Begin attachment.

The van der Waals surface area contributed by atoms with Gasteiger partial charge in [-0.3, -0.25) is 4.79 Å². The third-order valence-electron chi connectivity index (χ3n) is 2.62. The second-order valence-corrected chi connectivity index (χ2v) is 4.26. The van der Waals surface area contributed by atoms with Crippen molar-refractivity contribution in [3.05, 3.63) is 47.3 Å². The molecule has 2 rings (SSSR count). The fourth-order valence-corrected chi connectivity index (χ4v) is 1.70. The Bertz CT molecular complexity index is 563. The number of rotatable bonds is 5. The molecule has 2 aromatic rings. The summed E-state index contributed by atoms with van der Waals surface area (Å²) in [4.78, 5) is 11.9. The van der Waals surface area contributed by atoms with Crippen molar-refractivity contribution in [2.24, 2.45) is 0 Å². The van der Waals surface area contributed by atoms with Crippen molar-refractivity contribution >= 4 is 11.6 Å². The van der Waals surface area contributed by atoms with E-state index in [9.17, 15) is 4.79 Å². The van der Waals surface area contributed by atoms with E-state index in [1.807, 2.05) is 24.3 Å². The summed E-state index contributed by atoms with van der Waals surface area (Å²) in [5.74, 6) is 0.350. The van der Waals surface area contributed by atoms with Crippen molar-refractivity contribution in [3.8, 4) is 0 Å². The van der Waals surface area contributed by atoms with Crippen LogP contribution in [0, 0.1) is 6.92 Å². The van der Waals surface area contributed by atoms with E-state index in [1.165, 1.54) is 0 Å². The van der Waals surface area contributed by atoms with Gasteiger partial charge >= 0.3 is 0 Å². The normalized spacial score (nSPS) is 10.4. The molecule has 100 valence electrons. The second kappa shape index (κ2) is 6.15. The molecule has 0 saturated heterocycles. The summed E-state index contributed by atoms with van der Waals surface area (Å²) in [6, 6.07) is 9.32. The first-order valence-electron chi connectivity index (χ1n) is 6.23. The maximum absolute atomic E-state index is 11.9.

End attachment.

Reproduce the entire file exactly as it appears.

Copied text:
The van der Waals surface area contributed by atoms with Gasteiger partial charge in [-0.3, -0.25) is 4.79 Å². The third-order valence-electron chi connectivity index (χ3n) is 2.62. The second-order valence-corrected chi connectivity index (χ2v) is 4.26. The van der Waals surface area contributed by atoms with Crippen molar-refractivity contribution in [3.05, 3.63) is 47.3 Å². The molecule has 2 rings (SSSR count). The fourth-order valence-corrected chi connectivity index (χ4v) is 1.70. The Bertz CT molecular complexity index is 563. The number of rotatable bonds is 5. The molecule has 2 aromatic rings. The summed E-state index contributed by atoms with van der Waals surface area (Å²) in [4.78, 5) is 11.9. The van der Waals surface area contributed by atoms with Crippen molar-refractivity contribution in [2.24, 2.45) is 0 Å². The van der Waals surface area contributed by atoms with Crippen molar-refractivity contribution >= 4 is 11.6 Å². The van der Waals surface area contributed by atoms with E-state index in [9.17, 15) is 4.79 Å². The van der Waals surface area contributed by atoms with E-state index in [1.807, 2.05) is 24.3 Å². The summed E-state index contributed by atoms with van der Waals surface area (Å²) in [5.74, 6) is 0.350. The van der Waals surface area contributed by atoms with Crippen molar-refractivity contribution in [3.8, 4) is 0 Å². The van der Waals surface area contributed by atoms with Crippen LogP contribution in [0, 0.1) is 6.92 Å². The van der Waals surface area contributed by atoms with E-state index in [1.165, 1.54) is 0 Å². The van der Waals surface area contributed by atoms with Gasteiger partial charge >= 0.3 is 0 Å². The normalized spacial score (nSPS) is 10.4. The molecule has 100 valence electrons. The second kappa shape index (κ2) is 6.15. The molecule has 0 saturated heterocycles. The summed E-state index contributed by atoms with van der Waals surface area (Å²) in [6, 6.07) is 9.32. The first-order valence-electron chi connectivity index (χ1n) is 6.23. The maximum absolute atomic E-state index is 11.9.